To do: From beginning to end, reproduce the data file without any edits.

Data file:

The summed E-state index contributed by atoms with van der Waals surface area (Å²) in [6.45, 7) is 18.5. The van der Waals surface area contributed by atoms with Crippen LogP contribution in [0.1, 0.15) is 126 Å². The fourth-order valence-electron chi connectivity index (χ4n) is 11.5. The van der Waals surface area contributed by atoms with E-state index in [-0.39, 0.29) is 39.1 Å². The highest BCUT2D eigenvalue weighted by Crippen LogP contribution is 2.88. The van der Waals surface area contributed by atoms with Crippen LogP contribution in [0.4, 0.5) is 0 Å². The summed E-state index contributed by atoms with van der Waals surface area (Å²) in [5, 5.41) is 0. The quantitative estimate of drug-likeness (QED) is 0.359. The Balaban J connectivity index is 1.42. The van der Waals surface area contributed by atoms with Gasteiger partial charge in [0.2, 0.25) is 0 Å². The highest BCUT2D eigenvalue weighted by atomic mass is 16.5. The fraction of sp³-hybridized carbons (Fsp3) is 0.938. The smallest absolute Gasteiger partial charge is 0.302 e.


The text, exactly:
The summed E-state index contributed by atoms with van der Waals surface area (Å²) in [6.45, 7) is 18.5. The van der Waals surface area contributed by atoms with Crippen LogP contribution in [0.1, 0.15) is 126 Å². The fourth-order valence-electron chi connectivity index (χ4n) is 11.5. The van der Waals surface area contributed by atoms with E-state index in [-0.39, 0.29) is 39.1 Å². The highest BCUT2D eigenvalue weighted by Crippen LogP contribution is 2.88. The van der Waals surface area contributed by atoms with Crippen LogP contribution in [0.4, 0.5) is 0 Å². The summed E-state index contributed by atoms with van der Waals surface area (Å²) in [5, 5.41) is 0. The quantitative estimate of drug-likeness (QED) is 0.359. The Balaban J connectivity index is 1.42. The van der Waals surface area contributed by atoms with Gasteiger partial charge in [0.2, 0.25) is 0 Å². The highest BCUT2D eigenvalue weighted by atomic mass is 16.5. The fraction of sp³-hybridized carbons (Fsp3) is 0.938. The smallest absolute Gasteiger partial charge is 0.302 e.